Wole Soyinka at Ertegun House

Voices Across Borders

The Blog of the Race and Resistance Research Programme at TORCH

Posted by: Tessa Roynon

Date: 21st October,  2016

Wole Soyinka at Ertegun House

A standing-room-only crowd packed out Ertegun House on Thursday 20th October, where Wole Soyinka engaged in conversation with Professor Elleke Boehmer. The occasion was the inaugural Ertegun House seminar in the Humanities , and as Professor Boehmer noted, the university was delighted to welcome Professor Soyinka back to Oxford two years on from his lecture at the Sheldonian.

Professor Soyinka was on genial and expansive form, responding to each of Professor Boehmer’s questions – about the current state of African literature, about the controversial issue of the language(s) of African literature, about the African diaspora, and so on – with a winning combination of serious reflection, political punch and (often self-deprecating) wit.

Professor Soyinka deemed contemporary African literature to be ‘robust’, ‘varied’ and ‘liberated’. By ‘liberated’, he explained, he meant free from the ‘simplistic notion of ideological duty’ that had ‘bombarded’ the post-independence generation of West African writers. He memorably compared literature that self-consciously attempted to be ideological in a ‘monoprismatic’ way to ‘the millipede who stopped to count its feet and never walked again’.

Around thirty minutes of Q and A followed the formal conversation, and the sophistication of the audience’s questions (What makes African literature African? Is African literature always already decolonized? Should we worry about what is lost in translation from indigenous languages? What advice would Soyinka have for young people today who wish to nurture intercultural understanding?) testified to the passionate interest in this field in many quarter of Oxford.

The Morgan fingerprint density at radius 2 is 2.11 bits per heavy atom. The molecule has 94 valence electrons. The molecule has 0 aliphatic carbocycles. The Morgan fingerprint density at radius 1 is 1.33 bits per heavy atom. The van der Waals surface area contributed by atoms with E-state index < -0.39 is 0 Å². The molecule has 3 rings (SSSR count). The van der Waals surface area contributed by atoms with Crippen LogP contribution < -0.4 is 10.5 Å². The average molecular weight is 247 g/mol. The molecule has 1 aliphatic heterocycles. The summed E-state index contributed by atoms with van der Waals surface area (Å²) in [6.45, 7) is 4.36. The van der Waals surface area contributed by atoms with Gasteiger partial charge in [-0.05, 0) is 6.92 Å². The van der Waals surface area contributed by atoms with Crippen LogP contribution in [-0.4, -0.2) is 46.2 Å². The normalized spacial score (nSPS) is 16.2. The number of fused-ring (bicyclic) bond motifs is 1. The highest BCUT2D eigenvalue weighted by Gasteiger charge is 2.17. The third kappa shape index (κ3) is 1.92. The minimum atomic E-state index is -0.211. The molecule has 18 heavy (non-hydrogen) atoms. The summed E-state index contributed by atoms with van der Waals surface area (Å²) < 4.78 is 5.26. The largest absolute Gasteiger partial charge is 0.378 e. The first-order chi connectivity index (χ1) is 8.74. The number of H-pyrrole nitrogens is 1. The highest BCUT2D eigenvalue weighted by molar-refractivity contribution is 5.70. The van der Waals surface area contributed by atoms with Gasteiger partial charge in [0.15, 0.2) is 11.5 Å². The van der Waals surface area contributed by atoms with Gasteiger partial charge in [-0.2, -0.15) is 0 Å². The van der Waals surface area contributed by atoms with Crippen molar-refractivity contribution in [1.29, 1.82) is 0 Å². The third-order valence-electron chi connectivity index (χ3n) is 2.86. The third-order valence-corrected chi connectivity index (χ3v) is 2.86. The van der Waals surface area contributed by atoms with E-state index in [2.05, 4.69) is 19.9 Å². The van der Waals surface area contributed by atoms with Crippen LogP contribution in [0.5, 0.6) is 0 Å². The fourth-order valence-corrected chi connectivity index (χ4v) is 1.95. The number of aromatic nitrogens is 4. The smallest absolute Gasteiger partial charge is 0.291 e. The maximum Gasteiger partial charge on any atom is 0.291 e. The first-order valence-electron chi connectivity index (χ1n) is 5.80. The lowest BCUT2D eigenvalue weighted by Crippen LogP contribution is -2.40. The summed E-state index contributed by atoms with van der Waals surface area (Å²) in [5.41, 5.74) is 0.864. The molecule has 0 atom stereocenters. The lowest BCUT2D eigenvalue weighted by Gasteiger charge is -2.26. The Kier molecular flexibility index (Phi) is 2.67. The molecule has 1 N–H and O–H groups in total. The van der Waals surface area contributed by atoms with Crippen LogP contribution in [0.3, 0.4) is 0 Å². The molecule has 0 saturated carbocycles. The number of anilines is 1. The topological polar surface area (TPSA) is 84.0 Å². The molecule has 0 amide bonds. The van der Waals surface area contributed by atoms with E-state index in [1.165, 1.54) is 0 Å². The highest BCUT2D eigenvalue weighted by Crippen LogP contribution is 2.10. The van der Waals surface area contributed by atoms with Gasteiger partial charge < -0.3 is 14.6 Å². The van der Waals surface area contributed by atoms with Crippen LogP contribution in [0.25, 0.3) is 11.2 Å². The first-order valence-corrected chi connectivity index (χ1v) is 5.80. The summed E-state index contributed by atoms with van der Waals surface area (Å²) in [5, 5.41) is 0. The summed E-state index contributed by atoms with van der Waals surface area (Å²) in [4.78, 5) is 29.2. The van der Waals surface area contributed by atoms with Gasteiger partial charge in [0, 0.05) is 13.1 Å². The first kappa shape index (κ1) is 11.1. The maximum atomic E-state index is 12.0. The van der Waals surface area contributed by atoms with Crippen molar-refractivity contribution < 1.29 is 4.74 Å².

Soyinka was at once humorous and serious about his dismay at the Brexit vote, citing it as an example of highly regrettable resistance to the inevitable and valuable process of cultural exchange and the intermixing of nations. The Commonwealth is thinking of expelling the UK, he joked. And if Trump were to win the US elections, he later added, he, Soyinka, would be compelled to return his green card to the nation that had issued it.

Tessa Roynon is a teaching and research fellow at the Rothermere American Institute and a member of the Faculty of English at the University of Oxford. Her current research is on the intellectual formation of Ralph Ellison.


Voices Across Borders is always looking for new Race and Resistance Research Programme members to contribute to this blog. If you would like to write a piece, or if you have a response to a blog entry you have read here, please e-mail the blog editor, Tessa Roynon, on  tessa.roynon@ell.ox.ac.uk.      

The viewpoints expressed in Voices Across Borders are those of the individual contributors and do not necessarily represent the views of the University of Oxford.


Race and Resistance across Borders in the Long Twentieth Century

wole soyinka1